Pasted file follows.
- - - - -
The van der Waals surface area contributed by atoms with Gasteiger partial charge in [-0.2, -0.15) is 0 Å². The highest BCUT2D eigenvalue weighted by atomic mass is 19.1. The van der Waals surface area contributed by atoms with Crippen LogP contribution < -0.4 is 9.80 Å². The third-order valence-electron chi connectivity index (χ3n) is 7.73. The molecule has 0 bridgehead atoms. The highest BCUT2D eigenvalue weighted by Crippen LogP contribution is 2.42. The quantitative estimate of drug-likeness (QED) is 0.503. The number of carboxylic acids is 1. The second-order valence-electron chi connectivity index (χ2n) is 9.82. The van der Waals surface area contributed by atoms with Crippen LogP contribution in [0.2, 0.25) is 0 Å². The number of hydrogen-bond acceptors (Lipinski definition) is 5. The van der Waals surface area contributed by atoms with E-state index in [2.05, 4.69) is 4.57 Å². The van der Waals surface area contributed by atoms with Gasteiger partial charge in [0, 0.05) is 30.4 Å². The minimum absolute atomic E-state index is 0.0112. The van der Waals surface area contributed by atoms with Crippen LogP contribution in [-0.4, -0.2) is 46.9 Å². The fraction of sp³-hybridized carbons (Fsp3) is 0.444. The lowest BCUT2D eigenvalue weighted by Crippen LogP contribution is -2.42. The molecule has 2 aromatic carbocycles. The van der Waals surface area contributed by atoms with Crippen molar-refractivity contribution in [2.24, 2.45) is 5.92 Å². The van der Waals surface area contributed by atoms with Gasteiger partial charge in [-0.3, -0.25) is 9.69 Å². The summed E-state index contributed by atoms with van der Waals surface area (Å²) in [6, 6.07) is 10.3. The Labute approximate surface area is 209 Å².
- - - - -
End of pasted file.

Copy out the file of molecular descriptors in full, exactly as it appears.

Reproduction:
The van der Waals surface area contributed by atoms with Gasteiger partial charge in [-0.2, -0.15) is 0 Å². The highest BCUT2D eigenvalue weighted by atomic mass is 19.1. The van der Waals surface area contributed by atoms with Crippen LogP contribution < -0.4 is 9.80 Å². The third-order valence-electron chi connectivity index (χ3n) is 7.73. The molecule has 0 bridgehead atoms. The highest BCUT2D eigenvalue weighted by Crippen LogP contribution is 2.42. The quantitative estimate of drug-likeness (QED) is 0.503. The number of carboxylic acids is 1. The second-order valence-electron chi connectivity index (χ2n) is 9.82. The van der Waals surface area contributed by atoms with Crippen LogP contribution in [0.2, 0.25) is 0 Å². The number of hydrogen-bond acceptors (Lipinski definition) is 5. The van der Waals surface area contributed by atoms with E-state index in [2.05, 4.69) is 4.57 Å². The van der Waals surface area contributed by atoms with Gasteiger partial charge in [0, 0.05) is 30.4 Å². The minimum absolute atomic E-state index is 0.0112. The van der Waals surface area contributed by atoms with Crippen LogP contribution in [-0.4, -0.2) is 46.9 Å². The fraction of sp³-hybridized carbons (Fsp3) is 0.444. The lowest BCUT2D eigenvalue weighted by Crippen LogP contribution is -2.42. The molecule has 2 aromatic carbocycles. The van der Waals surface area contributed by atoms with Crippen molar-refractivity contribution in [2.24, 2.45) is 5.92 Å². The van der Waals surface area contributed by atoms with Gasteiger partial charge in [-0.3, -0.25) is 9.69 Å². The summed E-state index contributed by atoms with van der Waals surface area (Å²) in [6, 6.07) is 10.3. The Labute approximate surface area is 209 Å².